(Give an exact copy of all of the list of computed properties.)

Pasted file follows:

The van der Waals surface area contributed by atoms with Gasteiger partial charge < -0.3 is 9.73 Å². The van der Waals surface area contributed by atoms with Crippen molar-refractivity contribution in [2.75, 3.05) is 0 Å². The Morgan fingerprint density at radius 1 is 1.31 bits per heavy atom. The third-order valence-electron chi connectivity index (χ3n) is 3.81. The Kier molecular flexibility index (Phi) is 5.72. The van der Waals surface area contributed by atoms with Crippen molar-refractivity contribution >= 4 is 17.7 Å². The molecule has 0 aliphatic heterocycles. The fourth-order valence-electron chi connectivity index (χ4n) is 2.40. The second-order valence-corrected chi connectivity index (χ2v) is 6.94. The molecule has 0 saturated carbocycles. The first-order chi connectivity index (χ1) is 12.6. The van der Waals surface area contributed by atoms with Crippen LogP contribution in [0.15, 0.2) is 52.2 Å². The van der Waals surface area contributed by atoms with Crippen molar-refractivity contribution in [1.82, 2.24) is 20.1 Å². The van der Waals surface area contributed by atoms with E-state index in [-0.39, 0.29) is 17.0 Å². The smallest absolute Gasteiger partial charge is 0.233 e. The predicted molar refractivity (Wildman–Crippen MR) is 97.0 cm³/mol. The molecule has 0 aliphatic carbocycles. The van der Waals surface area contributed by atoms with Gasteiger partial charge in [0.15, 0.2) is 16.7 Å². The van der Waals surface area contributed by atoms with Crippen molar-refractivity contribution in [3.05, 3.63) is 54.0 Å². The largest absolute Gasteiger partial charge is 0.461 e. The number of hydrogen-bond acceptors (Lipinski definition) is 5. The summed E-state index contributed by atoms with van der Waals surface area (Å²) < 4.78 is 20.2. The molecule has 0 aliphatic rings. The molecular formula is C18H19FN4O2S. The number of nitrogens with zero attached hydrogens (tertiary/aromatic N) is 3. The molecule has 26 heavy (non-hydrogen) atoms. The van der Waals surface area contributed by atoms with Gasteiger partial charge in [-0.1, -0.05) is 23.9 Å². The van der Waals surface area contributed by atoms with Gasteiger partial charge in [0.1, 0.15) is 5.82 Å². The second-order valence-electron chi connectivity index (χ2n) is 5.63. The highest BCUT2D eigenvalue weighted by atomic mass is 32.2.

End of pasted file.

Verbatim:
The van der Waals surface area contributed by atoms with Gasteiger partial charge < -0.3 is 9.73 Å². The van der Waals surface area contributed by atoms with Crippen molar-refractivity contribution in [2.75, 3.05) is 0 Å². The Morgan fingerprint density at radius 1 is 1.31 bits per heavy atom. The third-order valence-electron chi connectivity index (χ3n) is 3.81. The Kier molecular flexibility index (Phi) is 5.72. The van der Waals surface area contributed by atoms with Crippen molar-refractivity contribution >= 4 is 17.7 Å². The molecule has 0 aliphatic heterocycles. The fourth-order valence-electron chi connectivity index (χ4n) is 2.40. The second-order valence-corrected chi connectivity index (χ2v) is 6.94. The molecule has 0 saturated carbocycles. The first-order chi connectivity index (χ1) is 12.6. The van der Waals surface area contributed by atoms with Crippen LogP contribution in [0.15, 0.2) is 52.2 Å². The van der Waals surface area contributed by atoms with Crippen molar-refractivity contribution in [1.82, 2.24) is 20.1 Å². The van der Waals surface area contributed by atoms with E-state index in [-0.39, 0.29) is 17.0 Å². The smallest absolute Gasteiger partial charge is 0.233 e. The predicted molar refractivity (Wildman–Crippen MR) is 97.0 cm³/mol. The molecule has 0 aliphatic carbocycles. The van der Waals surface area contributed by atoms with Gasteiger partial charge in [0.15, 0.2) is 16.7 Å². The van der Waals surface area contributed by atoms with Crippen molar-refractivity contribution in [3.05, 3.63) is 54.0 Å². The largest absolute Gasteiger partial charge is 0.461 e. The number of hydrogen-bond acceptors (Lipinski definition) is 5. The summed E-state index contributed by atoms with van der Waals surface area (Å²) < 4.78 is 20.2. The molecule has 0 aliphatic rings. The molecular formula is C18H19FN4O2S. The number of nitrogens with zero attached hydrogens (tertiary/aromatic N) is 3. The molecule has 26 heavy (non-hydrogen) atoms. The van der Waals surface area contributed by atoms with Gasteiger partial charge in [-0.1, -0.05) is 23.9 Å². The van der Waals surface area contributed by atoms with Gasteiger partial charge in [0.1, 0.15) is 5.82 Å². The second-order valence-electron chi connectivity index (χ2n) is 5.63. The highest BCUT2D eigenvalue weighted by atomic mass is 32.2.